The fog doesn’t help, either. Muffles sounds of shuffling feet. On the other hand, it’ll mask her scent.

In the end, Janey goes for full armour and weaponry. Will slow her down, but no matter what’s about today, she’ll kill it.

***

Samantha’s invited me to join her cliché challenge. Dressed to kill jumped at me, but I may use one or two other clichés on the list.

Go on, have a look at those clichés  and join in!

The (short-lived) Hiking in the Woods Project

Thunderstorm over, we crawl out of our tents. Everyone but Josh.

hiking boots, forest, horror story
(c) Dawn M. Miller

‘Hey, aren’t those Josh’s hiking boots?’ one of us whispers. There they are, abandoned in the middle of the road.

We gather around his tent, calling for him to show himself. No reaction.

‘We have to check if he’s okay.’

Tent’s empty.

‘Where could he have gone? During a thunderstorm, without his boots?’

The questions echo through the woods. We shudder.

‘Do you see blood? I think I see blood.’

We see blood.

‘Pack up, everyone. Trip’s over.’

It’s all gone a bit too Blair Witch for our liking.

***

What a mysterious prompt for FFfAW this week – I’m hoping for many spooky stories.

Not a Fortune Teller

(c) Julian Povey, 2008
(c) Julian Povey, 2008 

She drops the Romanian accent along with her crystal ball and hides in the darkest corner.

‘Get out,’ she spits.

‘Tell me what you saw.’

I know. But I need her to tell me.

‘Six crystal pillars. They spawn these… creatures. From the distance, you’d mistake them for angels.’

‘Tell me what they look like.’

She comes out of hiding, fetches pencil and sketch pad. I close my eyes – the suffocating stench of incense has given me a headache. Or maybe it’s caused by knowing she’s sketching faces from the nightmares.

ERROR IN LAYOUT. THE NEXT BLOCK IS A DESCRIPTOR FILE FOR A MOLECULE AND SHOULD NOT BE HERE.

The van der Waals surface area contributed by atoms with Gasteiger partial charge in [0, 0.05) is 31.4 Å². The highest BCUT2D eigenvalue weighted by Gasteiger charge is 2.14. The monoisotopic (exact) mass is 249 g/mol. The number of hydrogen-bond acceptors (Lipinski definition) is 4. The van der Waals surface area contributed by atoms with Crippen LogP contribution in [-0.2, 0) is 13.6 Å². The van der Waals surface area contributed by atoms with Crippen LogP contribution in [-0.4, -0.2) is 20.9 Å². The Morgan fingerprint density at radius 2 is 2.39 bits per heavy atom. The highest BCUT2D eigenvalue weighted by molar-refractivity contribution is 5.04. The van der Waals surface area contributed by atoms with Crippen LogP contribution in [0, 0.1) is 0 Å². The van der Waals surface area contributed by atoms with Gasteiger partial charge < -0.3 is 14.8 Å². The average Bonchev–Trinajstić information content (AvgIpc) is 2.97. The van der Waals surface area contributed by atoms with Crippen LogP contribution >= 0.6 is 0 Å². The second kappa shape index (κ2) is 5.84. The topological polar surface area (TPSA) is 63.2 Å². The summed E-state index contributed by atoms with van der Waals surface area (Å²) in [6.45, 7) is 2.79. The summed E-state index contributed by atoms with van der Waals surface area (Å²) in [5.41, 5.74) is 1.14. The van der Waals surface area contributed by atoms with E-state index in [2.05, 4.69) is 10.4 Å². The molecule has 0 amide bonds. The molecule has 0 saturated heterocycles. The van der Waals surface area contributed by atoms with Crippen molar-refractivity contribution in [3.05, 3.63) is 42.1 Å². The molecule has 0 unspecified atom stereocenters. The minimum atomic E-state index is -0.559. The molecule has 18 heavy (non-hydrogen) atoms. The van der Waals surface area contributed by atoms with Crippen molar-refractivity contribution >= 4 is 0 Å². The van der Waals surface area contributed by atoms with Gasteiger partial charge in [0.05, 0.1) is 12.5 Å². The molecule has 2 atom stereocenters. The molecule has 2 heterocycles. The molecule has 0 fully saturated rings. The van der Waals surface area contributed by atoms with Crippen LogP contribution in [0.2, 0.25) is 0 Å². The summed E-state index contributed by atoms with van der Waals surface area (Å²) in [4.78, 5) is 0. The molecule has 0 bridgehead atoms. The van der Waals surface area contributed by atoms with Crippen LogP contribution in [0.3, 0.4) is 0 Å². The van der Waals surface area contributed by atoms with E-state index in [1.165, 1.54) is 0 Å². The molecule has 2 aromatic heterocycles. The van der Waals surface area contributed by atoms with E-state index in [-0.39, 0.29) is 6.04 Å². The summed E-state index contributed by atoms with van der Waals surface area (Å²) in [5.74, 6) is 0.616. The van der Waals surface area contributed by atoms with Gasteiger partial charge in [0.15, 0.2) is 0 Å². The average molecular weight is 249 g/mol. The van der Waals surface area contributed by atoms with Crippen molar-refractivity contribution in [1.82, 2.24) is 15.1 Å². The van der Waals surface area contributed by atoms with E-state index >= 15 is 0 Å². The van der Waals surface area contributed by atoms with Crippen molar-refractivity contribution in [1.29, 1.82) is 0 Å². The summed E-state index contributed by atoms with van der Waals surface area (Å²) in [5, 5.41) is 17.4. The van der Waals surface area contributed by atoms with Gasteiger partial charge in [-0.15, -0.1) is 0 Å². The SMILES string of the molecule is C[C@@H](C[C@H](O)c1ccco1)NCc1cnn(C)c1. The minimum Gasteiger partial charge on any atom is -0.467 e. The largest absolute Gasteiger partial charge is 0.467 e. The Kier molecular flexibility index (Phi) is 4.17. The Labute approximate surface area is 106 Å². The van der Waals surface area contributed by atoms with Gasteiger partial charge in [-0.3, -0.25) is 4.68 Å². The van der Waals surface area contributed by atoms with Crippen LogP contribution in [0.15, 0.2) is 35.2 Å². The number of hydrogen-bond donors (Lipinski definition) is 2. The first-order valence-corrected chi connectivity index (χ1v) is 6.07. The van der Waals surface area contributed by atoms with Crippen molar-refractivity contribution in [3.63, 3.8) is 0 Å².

‘They’re not nightmares. It’s a prophecy.’

As I feared.

***

I wrote this for week six of Luminous Creatures’ Summer of Super Short Stories. And then forgot to post it before the deadline… d’oh.

Redrum Coffee

This is for MFtS – had to jump in, I loved the picture and the opening line. But as I mentioned yesterday, I won’t be able to read many of the other stories due to the lack of broadband – so dear fellow Finish the Story writers, I apologise for (probably) not commenting on your work this week.

***

The barista shook his head. The hedge couldn’t have moved closer over night. Could it?

All day, the sense the hedge people were creeping up on him grew stronger. He’d swear the cheeky bastards winked at him at one point. He didn’t dare go away for lunch in case he’d miss them making a big move.

What is this, The Shining?

The barista shuddered as the pieces fell into place: an isolated hotel in the mountains, owned and run by the Loverook Corporation; a manicured hedge shaped like a bunch of Keith Haring people; the Redrum Coffee and Cocktail Bar.

He didn’t take off his apron. He ran for his car, followed by rustling steps.